Experiences/guidance on teaching Python as a first programming language

Rick Johnson rantingrickjohnson at gmail.com
Tue Dec 17 05:41:14 CET 2013

On Monday, December 16, 2013 8:33:11 PM UTC-6, Steven D'Aprano wrote:

> Of course, this is very hard to measure: different languages require
> different amounts of code to get something useful done. Different
> languages get used for different things -- there are no operating system
> kernels written in COBOL, although there are plenty of business apps
> written in C. There are vast differences in software methodologies. But I
> think that people intuitively grasp that if something is hard to learn,
> as C is, chances are very good that it is equally hard to use even for
> experts. Why do you think that C programs often have so many bugs and
> vulnerabilities, such as buffer overflows and the like? It's not just
> down to lousy coders.

I have a real life example of such horrendous design flaws
involving a highway intersection. A while back, can't
remember when, a friend of mine was involved in an accident
that was his fault. This surprised me because i consider
this person to be a very cautious driver.

After checking records, i was amazed to find a high
occurrence of traffic incidents that mirror the exact
conditions of my friends accident, and in almost every
incident, the person at fault runs the thru the red light.

This seemed odd because how could so many people be making
the same mistake? The sheer number of signal violations
would exclude malevolent intentions.

So being the curious chap i am, i investigated further. I
myself traveled the course my friend took the day of the
fateful accident.

The course involves starting from a traffic signal on one
side of the freeway, following a long left turn lane under
the freeway, and then emerging on the other side to cross the
opposing feeder road -- it is a this point that the
accidents happen with great frequency!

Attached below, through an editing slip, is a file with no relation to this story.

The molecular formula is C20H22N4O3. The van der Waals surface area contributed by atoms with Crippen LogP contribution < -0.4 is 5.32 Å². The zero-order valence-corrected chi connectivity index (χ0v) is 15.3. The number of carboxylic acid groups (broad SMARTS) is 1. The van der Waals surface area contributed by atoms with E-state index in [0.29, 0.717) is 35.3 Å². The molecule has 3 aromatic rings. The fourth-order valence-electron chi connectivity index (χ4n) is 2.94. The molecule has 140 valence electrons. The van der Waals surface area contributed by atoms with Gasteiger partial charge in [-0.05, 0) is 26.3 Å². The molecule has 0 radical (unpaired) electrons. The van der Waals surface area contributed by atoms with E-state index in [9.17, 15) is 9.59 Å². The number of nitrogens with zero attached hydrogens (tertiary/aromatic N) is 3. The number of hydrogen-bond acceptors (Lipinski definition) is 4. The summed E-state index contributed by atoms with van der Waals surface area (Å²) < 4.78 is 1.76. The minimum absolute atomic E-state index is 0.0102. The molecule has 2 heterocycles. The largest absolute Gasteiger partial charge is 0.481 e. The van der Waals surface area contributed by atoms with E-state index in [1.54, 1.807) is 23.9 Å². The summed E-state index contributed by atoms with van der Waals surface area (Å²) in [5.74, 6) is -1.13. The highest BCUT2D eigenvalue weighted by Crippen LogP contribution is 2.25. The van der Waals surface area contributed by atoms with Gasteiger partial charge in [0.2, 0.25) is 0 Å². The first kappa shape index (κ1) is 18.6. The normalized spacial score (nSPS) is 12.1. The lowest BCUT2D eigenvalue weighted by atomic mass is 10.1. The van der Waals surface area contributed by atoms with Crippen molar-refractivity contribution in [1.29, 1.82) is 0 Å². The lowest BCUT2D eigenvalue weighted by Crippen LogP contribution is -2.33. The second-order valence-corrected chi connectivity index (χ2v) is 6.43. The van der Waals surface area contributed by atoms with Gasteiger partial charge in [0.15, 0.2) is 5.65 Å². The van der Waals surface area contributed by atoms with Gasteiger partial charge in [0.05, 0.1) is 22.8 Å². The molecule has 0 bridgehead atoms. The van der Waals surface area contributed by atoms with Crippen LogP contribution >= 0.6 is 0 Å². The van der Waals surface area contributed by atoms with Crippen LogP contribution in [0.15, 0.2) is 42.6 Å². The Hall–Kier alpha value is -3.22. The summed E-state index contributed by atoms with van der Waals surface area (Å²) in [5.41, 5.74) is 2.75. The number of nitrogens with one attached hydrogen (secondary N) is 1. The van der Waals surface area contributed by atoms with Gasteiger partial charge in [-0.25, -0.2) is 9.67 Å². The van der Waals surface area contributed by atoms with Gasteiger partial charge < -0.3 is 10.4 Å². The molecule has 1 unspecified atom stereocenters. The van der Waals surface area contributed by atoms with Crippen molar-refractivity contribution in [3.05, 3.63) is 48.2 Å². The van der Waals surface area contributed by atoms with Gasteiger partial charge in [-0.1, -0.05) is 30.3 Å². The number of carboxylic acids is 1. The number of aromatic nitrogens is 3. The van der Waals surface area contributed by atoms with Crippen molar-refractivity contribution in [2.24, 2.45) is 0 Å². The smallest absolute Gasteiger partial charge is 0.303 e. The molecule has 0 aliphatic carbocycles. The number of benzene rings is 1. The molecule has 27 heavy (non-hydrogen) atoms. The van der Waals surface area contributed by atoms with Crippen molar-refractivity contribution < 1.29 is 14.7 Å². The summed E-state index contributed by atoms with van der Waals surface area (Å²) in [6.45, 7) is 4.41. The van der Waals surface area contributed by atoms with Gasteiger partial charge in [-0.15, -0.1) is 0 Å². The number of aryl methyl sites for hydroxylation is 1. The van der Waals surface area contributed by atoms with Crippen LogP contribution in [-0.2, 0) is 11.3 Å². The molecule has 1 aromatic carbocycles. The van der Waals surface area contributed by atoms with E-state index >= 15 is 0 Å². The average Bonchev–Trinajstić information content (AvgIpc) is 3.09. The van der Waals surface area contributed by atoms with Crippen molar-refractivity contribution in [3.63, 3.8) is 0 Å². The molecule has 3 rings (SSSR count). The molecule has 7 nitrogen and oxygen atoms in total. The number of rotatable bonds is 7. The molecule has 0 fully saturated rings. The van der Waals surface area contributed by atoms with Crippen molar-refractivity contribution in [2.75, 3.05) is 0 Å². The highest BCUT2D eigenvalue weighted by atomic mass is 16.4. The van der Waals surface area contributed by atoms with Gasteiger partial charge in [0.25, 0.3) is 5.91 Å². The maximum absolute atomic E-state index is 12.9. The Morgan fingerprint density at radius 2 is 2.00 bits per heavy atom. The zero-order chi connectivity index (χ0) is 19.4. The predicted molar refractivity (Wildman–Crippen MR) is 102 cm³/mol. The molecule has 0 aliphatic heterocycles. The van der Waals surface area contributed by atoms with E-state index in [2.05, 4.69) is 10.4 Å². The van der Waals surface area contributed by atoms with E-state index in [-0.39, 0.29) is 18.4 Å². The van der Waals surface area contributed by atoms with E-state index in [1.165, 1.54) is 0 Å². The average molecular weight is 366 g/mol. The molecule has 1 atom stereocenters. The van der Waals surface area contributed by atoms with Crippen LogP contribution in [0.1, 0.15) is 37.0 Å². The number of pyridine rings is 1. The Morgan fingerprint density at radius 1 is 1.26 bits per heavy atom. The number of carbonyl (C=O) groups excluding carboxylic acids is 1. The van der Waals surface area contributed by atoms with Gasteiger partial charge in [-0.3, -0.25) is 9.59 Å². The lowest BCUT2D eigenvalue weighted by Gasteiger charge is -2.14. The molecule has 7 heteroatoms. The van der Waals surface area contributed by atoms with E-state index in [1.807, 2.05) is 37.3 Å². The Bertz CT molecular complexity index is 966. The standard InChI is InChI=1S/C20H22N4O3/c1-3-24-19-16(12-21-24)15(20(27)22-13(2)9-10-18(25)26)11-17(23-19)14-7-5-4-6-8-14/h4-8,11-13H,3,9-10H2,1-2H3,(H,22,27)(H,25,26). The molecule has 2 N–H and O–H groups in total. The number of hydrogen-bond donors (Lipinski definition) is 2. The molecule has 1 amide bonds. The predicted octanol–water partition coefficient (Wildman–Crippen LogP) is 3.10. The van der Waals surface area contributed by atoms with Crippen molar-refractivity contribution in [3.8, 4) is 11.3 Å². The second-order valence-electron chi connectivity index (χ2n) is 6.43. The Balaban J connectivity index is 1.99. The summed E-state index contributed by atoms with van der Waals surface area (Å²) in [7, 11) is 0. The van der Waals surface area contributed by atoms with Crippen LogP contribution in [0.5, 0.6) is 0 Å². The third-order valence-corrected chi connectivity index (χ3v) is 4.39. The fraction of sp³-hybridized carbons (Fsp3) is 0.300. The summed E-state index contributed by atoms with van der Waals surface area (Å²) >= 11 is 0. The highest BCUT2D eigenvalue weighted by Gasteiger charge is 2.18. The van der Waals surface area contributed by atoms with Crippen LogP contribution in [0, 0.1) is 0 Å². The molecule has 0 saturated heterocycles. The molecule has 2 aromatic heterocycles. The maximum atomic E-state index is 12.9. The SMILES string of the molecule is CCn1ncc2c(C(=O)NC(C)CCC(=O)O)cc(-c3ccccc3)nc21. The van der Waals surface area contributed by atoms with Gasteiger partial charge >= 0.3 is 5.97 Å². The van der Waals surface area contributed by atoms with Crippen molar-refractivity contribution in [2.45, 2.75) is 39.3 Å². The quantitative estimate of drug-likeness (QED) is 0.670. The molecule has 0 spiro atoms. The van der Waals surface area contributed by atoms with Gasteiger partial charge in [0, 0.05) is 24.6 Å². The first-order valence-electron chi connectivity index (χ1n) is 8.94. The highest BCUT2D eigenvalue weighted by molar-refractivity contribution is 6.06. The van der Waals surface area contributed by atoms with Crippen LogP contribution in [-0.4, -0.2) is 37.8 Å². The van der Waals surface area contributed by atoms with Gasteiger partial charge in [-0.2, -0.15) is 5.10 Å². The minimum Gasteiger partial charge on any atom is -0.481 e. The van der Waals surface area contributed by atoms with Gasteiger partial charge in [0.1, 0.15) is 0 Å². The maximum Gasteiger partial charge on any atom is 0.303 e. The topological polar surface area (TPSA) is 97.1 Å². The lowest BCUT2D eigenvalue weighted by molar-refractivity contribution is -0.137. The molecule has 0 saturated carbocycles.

There are two distinct design flaws contributing:

  1. The bridge itself is obscuring the view of the
  second signal. The second signal is not visible until
  the motorist are very close -- much too close in my

But i feel #2 is the *real* contributing factor!

  2. The second signal and the first signal are not
  synchronized, creating an inconsistency between both
  signals. For example, sometimes you can catch both
  lights green, but sometimes, the second light will
  change unexpectedly whilst you're navigating the long
  left turn, THUS requiring all traffic to stop under the
  freeway before crossing the opposing feeder road.

  ...and the results of this poor design are resulting
  in injuries on a regular basis!!!

The problem is, sometimes people don't stop. Sometimes they
simply "assume" that the light will be green because
stopping under a bridge does not "feel" normal. Of course
they must accept the blame for not being more alert,
however, at what point does the fallibility of humans excuse
poor interface design?

Humans are by nature INCAPABLE of maintaining perfect
alertness, and driving requires more processing than the
human mind can possibly muster. Your mind is constantly
attempting to "predict the future" outcome of current
events, and it is this unconsciousness mechanism that, when
overloaded, will force the less acute modality of intuition
to propagate up and take full control.

It is for that very reason that we must design interfaces
with the fallibility of human operators in mind -- at least
until we can remove the human from the equation.

We MUST strive to achieve the highest level of
intuitiveness whilst eliminating any and all inconsistencies
from the system.

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